Beijing, China (CNN) -- A Beijing-based company will soon open a Chinese-style mega shopping mall in the most unlikely of places: Milwaukee, Wisconsin.
"The cost of doing business there is very low," said Wu Li, president of Toward Group. "The people are friendly, the environment is peaceful and the pace of living is slow. It is a good place for Chinese enterprises to go abroad."
Loaded with cash, credit and encouraged by the government to expand overseas, Chinese companies have been investing in property abroad at an increasingly rapid clip. While most are purchasing properties in traditional commercials centers like New York, few have ventured into the Rust Belt -- until now.
"Americans should be prepared that more Chinese investors will buy up commercial real estate in the United States in 2010 to take advantage of low valuations in an improving economy," said Shaun Rein, managing director of China Market Research Group, a Shanghai-based market intelligence firm. "It could be a huge trend."
A 2009 China Market Research Group study found that 80 percent of 100 Chinese companies surveyed plan to capitalize on property discounts abroad as a result of the financial crisis.
Last month, Wu's company announced it snagged the Northridge mall, a dormant shopping complex in northwestern Milwaukee that was built in the 1970's, for $6 million. The company plans to open the mall, renamed AmAsia, in August.
The Japanese also famously purchased U.S. commercial properties -- such as New York's Rockefeller Center and Pebble Beach Golf Course in California -- while its economy was on the rise.
"Did any of them turn out well?" said Steven Dickinson, a China-based lawyer with Harris & Moure, an international business firm. "No, they turned out bad. Because the Japanese were idiots? No. It just didn't work out. What does that suggest for the Chinese? Well, I won't say, but that has been the history."
Dickinson advised Japanese firms that bought a spate of American "trophy malls" in the late 1980's, a period when a strong yen and growing global influence encouraged the country to invest overseas, particularly in an overvalued U.S. commercial property market.
"You go into a place like Milwaukee, and you have a country that has no clue what people in Milwaukee want in a mall and when they buy it the first thing they do is change it to run like a Japanese mall or a Korean mall or a Chinese mall," Dickinson said. "Well nobody wants to go and then they bail." A Chinese mall is exactly what Wu envisions for Milwaukee.
He is recruiting retailers from Beijing and Ningbo, a seaport in northeastern China that is also Milwaukee's sister city, to fill the AmAsia Plaza by August. He is offering six months free rent as an incentive. Two potential candidates include Beijing Wu Yu Tai Tea Company Ltd. and Tong Sheng He, a shoe shop.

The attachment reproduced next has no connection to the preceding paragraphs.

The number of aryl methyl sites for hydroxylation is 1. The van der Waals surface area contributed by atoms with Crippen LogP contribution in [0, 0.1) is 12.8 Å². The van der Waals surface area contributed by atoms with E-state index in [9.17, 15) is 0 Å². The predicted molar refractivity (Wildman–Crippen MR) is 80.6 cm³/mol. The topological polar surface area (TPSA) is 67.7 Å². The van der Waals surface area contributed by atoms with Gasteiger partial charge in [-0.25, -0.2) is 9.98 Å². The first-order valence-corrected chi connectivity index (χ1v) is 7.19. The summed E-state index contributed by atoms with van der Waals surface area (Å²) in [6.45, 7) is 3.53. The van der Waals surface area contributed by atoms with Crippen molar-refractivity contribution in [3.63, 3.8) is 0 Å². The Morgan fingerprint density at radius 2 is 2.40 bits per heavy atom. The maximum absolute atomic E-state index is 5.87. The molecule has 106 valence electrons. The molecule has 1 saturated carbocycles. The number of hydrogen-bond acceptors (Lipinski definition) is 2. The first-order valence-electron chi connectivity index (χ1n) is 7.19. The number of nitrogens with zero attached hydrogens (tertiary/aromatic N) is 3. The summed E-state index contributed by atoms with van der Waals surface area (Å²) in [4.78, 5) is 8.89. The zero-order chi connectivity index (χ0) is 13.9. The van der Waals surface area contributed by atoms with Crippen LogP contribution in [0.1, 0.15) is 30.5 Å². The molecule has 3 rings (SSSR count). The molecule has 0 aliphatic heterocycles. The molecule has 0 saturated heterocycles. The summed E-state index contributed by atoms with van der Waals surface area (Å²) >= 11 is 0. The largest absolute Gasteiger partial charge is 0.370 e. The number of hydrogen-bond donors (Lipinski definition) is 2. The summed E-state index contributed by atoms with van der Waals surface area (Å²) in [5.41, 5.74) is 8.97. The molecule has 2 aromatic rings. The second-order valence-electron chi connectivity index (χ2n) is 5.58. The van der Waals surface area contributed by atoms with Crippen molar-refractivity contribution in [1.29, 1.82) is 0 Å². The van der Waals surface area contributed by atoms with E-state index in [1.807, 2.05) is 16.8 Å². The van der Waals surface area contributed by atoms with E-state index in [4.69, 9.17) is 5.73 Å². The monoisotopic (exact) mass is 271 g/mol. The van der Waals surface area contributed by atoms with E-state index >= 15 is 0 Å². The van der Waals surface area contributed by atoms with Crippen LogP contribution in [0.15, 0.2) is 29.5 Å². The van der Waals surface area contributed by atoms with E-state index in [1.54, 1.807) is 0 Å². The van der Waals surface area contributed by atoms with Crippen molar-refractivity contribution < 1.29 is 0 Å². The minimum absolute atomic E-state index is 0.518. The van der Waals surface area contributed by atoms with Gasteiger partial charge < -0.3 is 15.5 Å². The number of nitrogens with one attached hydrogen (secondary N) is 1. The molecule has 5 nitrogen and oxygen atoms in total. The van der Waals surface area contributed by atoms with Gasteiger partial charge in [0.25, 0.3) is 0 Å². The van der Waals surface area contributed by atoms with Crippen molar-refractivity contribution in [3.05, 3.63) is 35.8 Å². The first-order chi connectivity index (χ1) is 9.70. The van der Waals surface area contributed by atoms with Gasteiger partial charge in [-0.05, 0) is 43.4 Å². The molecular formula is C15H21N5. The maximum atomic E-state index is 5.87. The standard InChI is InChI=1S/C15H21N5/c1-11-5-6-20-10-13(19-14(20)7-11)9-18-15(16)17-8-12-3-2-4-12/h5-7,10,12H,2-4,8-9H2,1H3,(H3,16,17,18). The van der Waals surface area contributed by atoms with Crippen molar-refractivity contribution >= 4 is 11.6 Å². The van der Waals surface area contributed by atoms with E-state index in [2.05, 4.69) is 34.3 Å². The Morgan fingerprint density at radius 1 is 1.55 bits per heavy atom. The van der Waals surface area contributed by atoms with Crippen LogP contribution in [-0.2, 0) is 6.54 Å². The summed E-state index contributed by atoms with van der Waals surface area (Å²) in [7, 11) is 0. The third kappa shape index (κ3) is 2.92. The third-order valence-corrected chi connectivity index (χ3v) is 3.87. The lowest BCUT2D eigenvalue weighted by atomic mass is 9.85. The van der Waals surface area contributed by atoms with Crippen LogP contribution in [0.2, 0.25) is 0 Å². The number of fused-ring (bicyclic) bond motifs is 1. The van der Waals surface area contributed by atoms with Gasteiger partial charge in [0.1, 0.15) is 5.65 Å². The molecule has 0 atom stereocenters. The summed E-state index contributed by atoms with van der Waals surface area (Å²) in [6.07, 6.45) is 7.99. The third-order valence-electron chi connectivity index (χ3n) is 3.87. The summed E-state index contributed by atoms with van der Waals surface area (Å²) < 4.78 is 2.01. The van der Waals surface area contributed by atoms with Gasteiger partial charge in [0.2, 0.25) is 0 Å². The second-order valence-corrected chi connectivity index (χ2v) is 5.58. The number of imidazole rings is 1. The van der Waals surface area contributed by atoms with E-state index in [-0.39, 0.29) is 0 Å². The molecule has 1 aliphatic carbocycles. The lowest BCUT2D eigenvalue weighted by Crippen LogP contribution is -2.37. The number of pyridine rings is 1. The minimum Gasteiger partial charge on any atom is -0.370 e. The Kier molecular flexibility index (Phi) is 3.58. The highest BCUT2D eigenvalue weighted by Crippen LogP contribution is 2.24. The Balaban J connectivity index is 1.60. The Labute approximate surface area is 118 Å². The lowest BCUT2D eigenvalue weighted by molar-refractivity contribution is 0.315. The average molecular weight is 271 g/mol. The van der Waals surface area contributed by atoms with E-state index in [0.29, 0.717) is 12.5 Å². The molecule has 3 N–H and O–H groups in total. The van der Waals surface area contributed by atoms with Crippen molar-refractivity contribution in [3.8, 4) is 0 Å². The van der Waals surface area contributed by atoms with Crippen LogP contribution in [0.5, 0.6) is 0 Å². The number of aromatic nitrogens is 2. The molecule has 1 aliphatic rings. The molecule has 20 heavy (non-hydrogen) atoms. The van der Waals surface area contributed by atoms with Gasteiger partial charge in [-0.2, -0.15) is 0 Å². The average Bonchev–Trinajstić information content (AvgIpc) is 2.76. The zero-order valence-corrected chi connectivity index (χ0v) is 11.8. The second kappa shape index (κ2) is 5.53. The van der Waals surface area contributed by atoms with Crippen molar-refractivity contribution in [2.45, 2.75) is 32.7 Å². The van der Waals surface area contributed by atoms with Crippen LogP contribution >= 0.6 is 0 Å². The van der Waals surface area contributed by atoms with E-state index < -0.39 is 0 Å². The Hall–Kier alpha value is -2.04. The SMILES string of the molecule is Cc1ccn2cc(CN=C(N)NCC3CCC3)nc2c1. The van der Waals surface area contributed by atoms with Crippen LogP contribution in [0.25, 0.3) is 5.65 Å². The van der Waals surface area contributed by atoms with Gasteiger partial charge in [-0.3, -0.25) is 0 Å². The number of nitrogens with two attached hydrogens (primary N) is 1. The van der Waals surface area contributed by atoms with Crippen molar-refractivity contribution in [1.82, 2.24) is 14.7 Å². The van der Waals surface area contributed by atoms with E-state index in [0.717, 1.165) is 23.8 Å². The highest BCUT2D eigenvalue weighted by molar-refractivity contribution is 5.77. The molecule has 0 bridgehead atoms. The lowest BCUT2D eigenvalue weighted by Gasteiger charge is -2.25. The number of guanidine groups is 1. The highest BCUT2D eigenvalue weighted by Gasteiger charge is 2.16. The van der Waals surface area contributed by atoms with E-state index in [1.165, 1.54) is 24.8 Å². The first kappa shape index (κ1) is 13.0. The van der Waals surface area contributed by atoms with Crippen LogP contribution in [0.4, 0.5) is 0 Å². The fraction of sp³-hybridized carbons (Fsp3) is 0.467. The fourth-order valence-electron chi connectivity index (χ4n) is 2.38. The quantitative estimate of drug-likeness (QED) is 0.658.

The goal, he says, is to help Chinese brands boost their image in America while enabling American businesses to connect directly with Chinese wholesalers without having to go through a middleman.
"It is only a matter of time for the U.S. to recognize Chinese products are high quality," he said. "[The mall] will represent the highest levels of Chinese manufacturing."
AmAsia will also feature exhibitions to "show off the rich culture of China."
"One month there will be Chinese painting, another month Peking Opera or traditional dance from Yunnan province," Wu said. "Our hope is that it will become a tourist destination for local and regional communities."
Wu says he will hire a local mall management firm to operate the facility in part to benefit the local economy and also to help Chinese learn American techniques of shopping center administration, an area of expertise that remains relatively weak in China where many retail spaces are often poorly run.
But will Milwaukeeans want to go there?
"Most things made in China, if it is edible or made out of material, people won't buy around here anymore," said Joe Fall, owner of Culver's, a burger joint a few miles away from the shopping center.
"All of the scandals that have erupted through lax manufacturing ... when I hear made in China, I think twice," he said
Others are more optimistic about prospect of new Chinese neighbors.
"I think it is going to be very successful," said Bob Kraft, a Milwaukee Chamber of Commerce board member and chairman of RCI FirstPathway Partners LLC, a firm that helps foreigners who invest in U.S. ventures.
Kraft said he is exploring some sort of business partnership with Toward Group on the project but declined to disclose details. He added that Milwaukee has "a lot more Chinese investors in the pipeline who are coming."
"There is no Chinatown or Chinese destination in the state," Kraft said. "I think the timing is perfect for it."
Chinese investors have mostly been looking for deals in major cities, like New York, where the amount of available office space has increased by 16 million square feet in some areas, according to brokerage CB Ellis Group Inc.
"One characteristic about Chinese investment is it tends to be very opportunity driven," said David Hand, head of investments for Jones Lang LaSalle China. "So markets which have fallen the most -- the U.S. and the UK -- have been very attractive as opportunity buys."
In May, Jones Lang LaSalle completed a 20-year lease for Vantone Industrial Co. Ltd., a Beijing real estate firm, at 1 World Trade Center in Manhattan.
Vantone, the first private firm to lease space in the building, plans to open its five-floor China Center as a hub for Chinese corporations developing operations in the U.S. when construction of the $3 billion tower is completed in 2013.
The Chinese have also been investing in U.S. properties via distressed asset funds, buying up foreclosed housing and seeking stakes in automobile and energy companies.